California will sue Trump administration over changes to SEVP visa guidelines
The state of California will join the University of California in suing the Trump administration over new ICE rules that require international students to take in-person classes to stay in the U.S.
The state of California will sue the federal government over new regulations that would force international students taking only online classes in the fall to leave the United States, according to a press release from California Attorney General Xavier Becerra Thursday.
The suit argues that the U.S. Immigration and Customs Enforcement modifications are “arbitrary and capricious” and violate the Administrative Procedure Act, which regulates rule-making for federal agencies.
The state will join the University of California system, which announced Wednesday that it would file suit against the Trump administration.
ICE announced Monday that students with an F-1 or M-1 visa cannot stay in the U.S. in the fall if they only take online classes. Students at schools operating under a hybrid model, which offers both in-person and online classes, must take at least one in-person class to maintain their visa status, the agency said.
The suit listed the Department of Homeland Security, ICE and the heads of both those agencies as defendants.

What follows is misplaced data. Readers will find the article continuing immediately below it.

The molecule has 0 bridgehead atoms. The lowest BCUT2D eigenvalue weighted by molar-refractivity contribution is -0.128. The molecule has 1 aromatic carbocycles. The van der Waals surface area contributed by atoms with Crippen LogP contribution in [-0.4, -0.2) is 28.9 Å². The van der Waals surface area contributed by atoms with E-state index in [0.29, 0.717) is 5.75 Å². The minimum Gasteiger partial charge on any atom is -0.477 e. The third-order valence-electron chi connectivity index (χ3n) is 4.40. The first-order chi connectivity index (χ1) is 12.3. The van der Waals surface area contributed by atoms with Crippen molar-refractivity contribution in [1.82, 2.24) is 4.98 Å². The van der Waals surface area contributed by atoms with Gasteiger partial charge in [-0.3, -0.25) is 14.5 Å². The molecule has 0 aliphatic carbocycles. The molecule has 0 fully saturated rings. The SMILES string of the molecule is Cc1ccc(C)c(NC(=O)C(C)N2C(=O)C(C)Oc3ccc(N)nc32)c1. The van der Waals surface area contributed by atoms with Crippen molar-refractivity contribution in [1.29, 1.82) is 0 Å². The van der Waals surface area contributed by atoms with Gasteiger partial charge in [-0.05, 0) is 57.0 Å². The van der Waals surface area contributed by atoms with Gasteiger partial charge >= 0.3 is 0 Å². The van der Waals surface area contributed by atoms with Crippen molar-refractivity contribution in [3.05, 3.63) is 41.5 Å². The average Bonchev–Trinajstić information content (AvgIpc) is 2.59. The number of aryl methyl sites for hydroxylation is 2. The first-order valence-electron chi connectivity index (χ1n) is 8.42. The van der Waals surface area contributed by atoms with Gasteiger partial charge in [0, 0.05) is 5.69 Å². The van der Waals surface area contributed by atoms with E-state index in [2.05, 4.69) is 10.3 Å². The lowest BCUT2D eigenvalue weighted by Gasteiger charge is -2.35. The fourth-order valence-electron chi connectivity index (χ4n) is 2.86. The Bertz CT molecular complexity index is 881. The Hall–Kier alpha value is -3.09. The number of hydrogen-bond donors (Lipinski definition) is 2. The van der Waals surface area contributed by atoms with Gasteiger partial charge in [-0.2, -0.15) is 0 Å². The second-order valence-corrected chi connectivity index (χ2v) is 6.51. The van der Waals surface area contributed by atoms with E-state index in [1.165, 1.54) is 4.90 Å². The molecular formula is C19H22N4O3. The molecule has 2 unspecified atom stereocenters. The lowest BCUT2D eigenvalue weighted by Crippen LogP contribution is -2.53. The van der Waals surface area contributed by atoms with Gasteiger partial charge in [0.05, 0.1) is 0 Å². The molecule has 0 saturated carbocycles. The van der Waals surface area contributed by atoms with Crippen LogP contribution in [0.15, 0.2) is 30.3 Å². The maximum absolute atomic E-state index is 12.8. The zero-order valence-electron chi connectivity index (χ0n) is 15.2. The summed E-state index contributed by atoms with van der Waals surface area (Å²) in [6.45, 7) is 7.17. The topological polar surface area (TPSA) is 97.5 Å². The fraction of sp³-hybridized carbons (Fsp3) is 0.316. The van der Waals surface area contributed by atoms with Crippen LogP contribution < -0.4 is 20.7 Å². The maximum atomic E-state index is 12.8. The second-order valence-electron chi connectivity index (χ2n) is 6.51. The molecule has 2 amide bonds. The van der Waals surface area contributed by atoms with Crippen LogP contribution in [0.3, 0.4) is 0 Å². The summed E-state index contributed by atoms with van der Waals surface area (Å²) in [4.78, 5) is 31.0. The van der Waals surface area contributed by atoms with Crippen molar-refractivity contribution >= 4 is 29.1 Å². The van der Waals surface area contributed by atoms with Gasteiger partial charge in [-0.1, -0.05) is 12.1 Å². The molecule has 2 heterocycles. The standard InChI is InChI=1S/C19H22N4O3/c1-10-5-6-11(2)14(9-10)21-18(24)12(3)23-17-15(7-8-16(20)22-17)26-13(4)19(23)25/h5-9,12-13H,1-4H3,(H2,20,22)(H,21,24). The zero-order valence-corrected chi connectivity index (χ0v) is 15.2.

The APA requires federal agencies to publish new, amended or repealed rules in the Federal Registry at least 30 days before the rule is enacted unless there is “good cause” or for limited exceptions.
The California suit argues that the DHS and ICE did not follow either of those procedures and that the rescission did not meet the criteria for exemption.
California will be the first state to sue the federal government over ICE’s new modifications.
Before the COVID-19 pandemic, students with M-1 and F-1 visas were required to take the majority of their classes in person. ICE temporarily exempted students from these requirements in March to give students and colleges flexibility amid the pandemic, however, Monday’s modifications reversed those exemptions.
California Community Colleges Chancellor Eloy Ortiz Oakley said in the press release that California is standing up for the safety of its students.
“We will not sacrifice the benefit of the diversity of experiences and perspectives that international students bring to our colleges, nor will we sacrifice the safety of any student, faculty, or staff member at our 115 colleges,” Oakley added.
Colleges would only have weeks to complete and verify I-20 forms for students able to enroll in hybrid programs in order to protect those students from deportation, Becerra added.
Becerra said the Trump administration’s actions jeopardize the mission of California’s higher education institutions and burden university budgets at a time when schools are already suffering from the economic impacts of COVID-19.
“No one graduates more students from college or assembles a more talented and diverse group of future leaders than California,” Becerra said. “Today’s lawsuit rests on America’s enduring principle that everyone who works hard and plays by the rules can earn a chance to get ahead. We’ll see the Trump Administration in court.”